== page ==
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On 29-8-2020 at 3:35 AM, oglights said:

Hi guys,

 

I’m at a bit of a loss here. I have been into the “spiritual awakening” scene since 2008.  In 2012 I discovered Bruce Kumar Frantzis’ “The Tao of Letting Go” series, aka, the water method or “dissolving meditation”.  

 

I must have listened to the audiobook at least 100 times now, practically knowing it by heart by now, as well as much of his other material.

 

I have been putting in 30 minutes to 5 hours of practice time per day since discovering it in 2012, and unfortunately, I have little to nothing to show for it.

 

On an intellectual level, the concept and the technique makes perfect sense yet when I apply it in real life, it just doesn’t seem to have much of an effect.

 

Admittedly, I am probably a hard case as I have layers of incredibly painful emotions and traumas due to neglect and low self-esteem, but you would think with all the work I have put into it, it would have paid off by now.

 

For those that know the technique, it will take me anywhere from 2-3 hours to get through a few centimetres from the top of my had, as every square inch is blocked.

 

On some occasions, if I manage to “relax” that area, the moment I get triggered with some kind of fear, the whole area tightens up and it’s back to square one.   I have divided my time in different ways and gone farther down the body to the top of my feet, however it seems that the time required to dissolve every square inch of myself would take hundreds if not thousands of years…. If you take into account the amount of frustration the lack of results causes me, you can multiply that by 100x.

 

I swear I have given it literally all I have, and have tried every little tiny variation in technique I could find.  I read the case of Jane Alexander who managed to cure her severe mental illness from using this method, and my hats off to her, that is amazing.

 

All I could get from this experience is that there is something seriously flawed with me, because I have also gone the rounds of pretty much every healing method available under the sun (including heavy duty doses of psychedelic medicines) and have gotten next to nothing out of it.

 

I have applied the method to concrete "agendas" such as grief, and anger, and fear, and even after spending months on a single "energy", there is simply no transformation.   Everything within my being, on an energetic level, is exactly the same as before I started.   The level of pain and suffering is exactly the same if not higher due to the feeling of desperation/frustration.  Yes, of course I know all about the Wu-Wei principle, in that the more you try and the more you want it, the less you are apt to get it.  But I have spent years also, "not trying", and applying this reverse principle, and accepting, and letting things be, and it makes no difference in the end, as pain is pain and suffering is suffering.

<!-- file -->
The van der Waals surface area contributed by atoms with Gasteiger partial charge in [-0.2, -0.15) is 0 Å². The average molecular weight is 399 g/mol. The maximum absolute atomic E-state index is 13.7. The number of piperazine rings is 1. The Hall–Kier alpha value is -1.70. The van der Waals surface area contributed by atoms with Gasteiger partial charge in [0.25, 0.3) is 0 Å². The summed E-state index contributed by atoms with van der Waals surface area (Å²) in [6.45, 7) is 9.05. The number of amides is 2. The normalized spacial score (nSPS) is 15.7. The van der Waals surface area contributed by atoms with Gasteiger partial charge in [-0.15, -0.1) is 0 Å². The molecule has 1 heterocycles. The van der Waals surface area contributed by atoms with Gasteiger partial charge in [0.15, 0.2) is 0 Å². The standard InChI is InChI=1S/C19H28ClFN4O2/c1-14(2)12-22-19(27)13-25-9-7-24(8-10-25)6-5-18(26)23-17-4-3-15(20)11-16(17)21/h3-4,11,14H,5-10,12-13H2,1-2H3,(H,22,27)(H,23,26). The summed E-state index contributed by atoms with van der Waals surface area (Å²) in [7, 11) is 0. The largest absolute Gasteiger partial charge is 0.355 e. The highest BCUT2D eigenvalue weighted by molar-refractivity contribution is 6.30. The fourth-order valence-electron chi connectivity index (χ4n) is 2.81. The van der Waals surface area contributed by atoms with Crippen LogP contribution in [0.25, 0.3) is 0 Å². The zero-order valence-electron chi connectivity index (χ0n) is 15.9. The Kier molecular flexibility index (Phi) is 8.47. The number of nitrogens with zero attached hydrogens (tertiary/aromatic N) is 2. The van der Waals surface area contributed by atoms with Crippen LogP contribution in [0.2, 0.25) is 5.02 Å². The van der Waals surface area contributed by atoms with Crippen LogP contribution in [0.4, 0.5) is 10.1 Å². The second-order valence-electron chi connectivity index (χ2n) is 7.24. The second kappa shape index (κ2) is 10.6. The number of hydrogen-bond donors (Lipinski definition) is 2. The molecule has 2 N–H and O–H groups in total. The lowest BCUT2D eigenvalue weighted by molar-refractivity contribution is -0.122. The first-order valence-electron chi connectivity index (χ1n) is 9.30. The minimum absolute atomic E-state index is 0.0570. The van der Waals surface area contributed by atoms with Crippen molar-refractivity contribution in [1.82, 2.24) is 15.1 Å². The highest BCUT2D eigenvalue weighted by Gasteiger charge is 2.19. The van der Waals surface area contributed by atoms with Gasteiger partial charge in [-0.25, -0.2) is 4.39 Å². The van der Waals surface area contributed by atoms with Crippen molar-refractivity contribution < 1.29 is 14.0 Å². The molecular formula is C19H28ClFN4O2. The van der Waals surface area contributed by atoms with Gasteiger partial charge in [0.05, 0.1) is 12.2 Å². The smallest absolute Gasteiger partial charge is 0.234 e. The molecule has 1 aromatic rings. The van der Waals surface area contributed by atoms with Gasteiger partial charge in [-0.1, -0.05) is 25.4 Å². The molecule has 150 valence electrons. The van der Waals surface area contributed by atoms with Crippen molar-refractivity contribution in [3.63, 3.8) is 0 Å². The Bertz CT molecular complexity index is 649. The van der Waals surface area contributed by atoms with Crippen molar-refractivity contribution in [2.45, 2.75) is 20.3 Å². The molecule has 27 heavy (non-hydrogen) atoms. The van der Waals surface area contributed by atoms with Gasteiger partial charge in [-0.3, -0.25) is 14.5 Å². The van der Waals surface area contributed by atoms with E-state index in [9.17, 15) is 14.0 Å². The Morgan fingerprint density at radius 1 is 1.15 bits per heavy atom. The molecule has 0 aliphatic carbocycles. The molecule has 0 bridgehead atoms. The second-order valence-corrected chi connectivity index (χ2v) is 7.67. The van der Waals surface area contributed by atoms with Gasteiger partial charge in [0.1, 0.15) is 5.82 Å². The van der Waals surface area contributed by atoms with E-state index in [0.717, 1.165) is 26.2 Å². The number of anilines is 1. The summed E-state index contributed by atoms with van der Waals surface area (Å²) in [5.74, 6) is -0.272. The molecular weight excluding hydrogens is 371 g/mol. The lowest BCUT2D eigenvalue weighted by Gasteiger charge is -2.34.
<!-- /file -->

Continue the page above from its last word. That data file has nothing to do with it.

There was recently a private broadcast where BKF said something akin to “stay away from mentally ill people, they are not worth your time” which I just tried to ignore (I have severe depression, anxiety, etc.) but it really severed my connection to this lineage and method, but for whatever reason I am still persevering and putting in the daily practice… perhaps I should give up?

 

Maybe this is a case of the right means being applied by the wrong person, and with all due respect to BKF, I am sure he would suggest I go look elsewhere.

 

I have left out a lot of information specifically about how I practice and my experience with other methods due to brevity, but this is the gist of it.

 

Honestly, I have not come across a seemingly better method (at least on paper) than the water method, and I am unbelievably disappointed that I am not getting anything out of it.

 

I don't mean to sound like an ungrateful bastard. I know that there are no guarantees in life, and that I should not have any expectations. It should be enough that it works for some people, and I know that I should leave it at that.  However, I cannot help but feel what I feel, too

 



sorry to hear all this man, the one good thing about this story is  that you are one seriously committed person to your growth and development.     with that kind of an attitude theres always a way. 

real quick,  i saw you mention severe depression, anxiety these kind of things.    what results were you looking to obtain by using the dissolving  method?   since its basicly  a technique (and not some  path or ''way'' ) geared at  undoing blocks in your system ,  im kind of assuming you were trying to resolve these issues you were mentioning of trauma, depression, anxiety low sef esteem.  did i assume right?



 

Edited by Takingcharge

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52 minutes ago, Takingcharge said:

real quick,  i saw you mention severe depression, anxiety these kind of things.    what results were you looking to obtain by using the dissolving  method?   since its basicly  a technique (and not some  path or ''way'' ) geared at  undoing blocks in your system ,  im kind of assuming you were trying to resolve these issues you were mentioning of trauma, depression, anxiety low sef esteem.  did i assume right?
 

 

The name "dissolving meditation" sounds like a technique than a system, more like a tool than for long term progress.  The tool type method should be discontinued once the purpose is achieved or proved not working.